ES, ESA, MEFA, and TNS conceptualize the ecological system from an “ecocentric” perspective: the system and its processes are analyzed irrespective of its utility for humans. ES uses the concept of ecosystem function; MEFA and TNS base themselves on the concept of stocks and flows, and look mostly at regional/national and business scale. ESA takes a different view of the ecological system by looking at the interaction between environmental subsystems on a global scale. Although ESA and MEFA do not include interaction between different scales, TNS does, to some extent, include the scaling issue, as the impact of business behavior on the ecological system in general (Table 7).

In MFA and ESA the dynamics of the ecological system are considered as changes of stocks and flows, in MEFA with differential equations, and in ESA by considering feedbacks in the material or energy flows between subsystems of the ecosphere. TNS does not explicitly formulate the dynamic considerations. ES does not consider dynamics at all.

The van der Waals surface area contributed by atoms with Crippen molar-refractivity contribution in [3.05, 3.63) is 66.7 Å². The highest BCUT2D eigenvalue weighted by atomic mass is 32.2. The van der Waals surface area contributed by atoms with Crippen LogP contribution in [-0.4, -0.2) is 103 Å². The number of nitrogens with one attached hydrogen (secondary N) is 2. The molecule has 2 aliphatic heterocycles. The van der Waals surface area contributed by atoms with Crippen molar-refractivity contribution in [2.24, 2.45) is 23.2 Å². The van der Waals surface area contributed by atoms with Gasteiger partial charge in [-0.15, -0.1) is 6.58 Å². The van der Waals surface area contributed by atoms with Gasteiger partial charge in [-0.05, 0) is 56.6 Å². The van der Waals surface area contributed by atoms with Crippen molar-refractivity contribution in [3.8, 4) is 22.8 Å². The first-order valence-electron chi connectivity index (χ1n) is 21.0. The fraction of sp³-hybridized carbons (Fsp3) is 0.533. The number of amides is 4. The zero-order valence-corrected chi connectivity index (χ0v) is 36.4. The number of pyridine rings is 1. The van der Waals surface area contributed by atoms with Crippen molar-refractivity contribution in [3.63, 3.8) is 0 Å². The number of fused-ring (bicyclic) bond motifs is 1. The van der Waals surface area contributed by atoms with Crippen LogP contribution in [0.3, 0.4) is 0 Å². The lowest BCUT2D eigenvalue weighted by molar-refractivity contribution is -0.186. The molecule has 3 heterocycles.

Conceptualization of the interaction between the social and the ecological systems

DPSIR, ES, ESA, MEFA, and TNS conceptualize the interaction between the social and the ecological systems as how human actions and resource needs affect the ecological system (S → E). ESA, MEFA, TNS do so by looking at the flow of matter, e.g., emissions, land use change, yields, energy, resources, CO2, that originates in the social system, and its impact on the ecological system. ES conceptualizes the interaction between the social and ecological systems as the activities within the social system reducing the services the ecological system can provide. DPSIR conceptualizes the interaction and dynamics of a social-ecological system through the causal chain. Human activities generate pressures on the environment. These pressures change the state of the environment, which leads to negative impacts (Tables 8, 9). SLA and TVUL focus on the influences of the ecological system on the social system (E → S), through either having a limited supply of resources, or environmental hazards affecting the social system.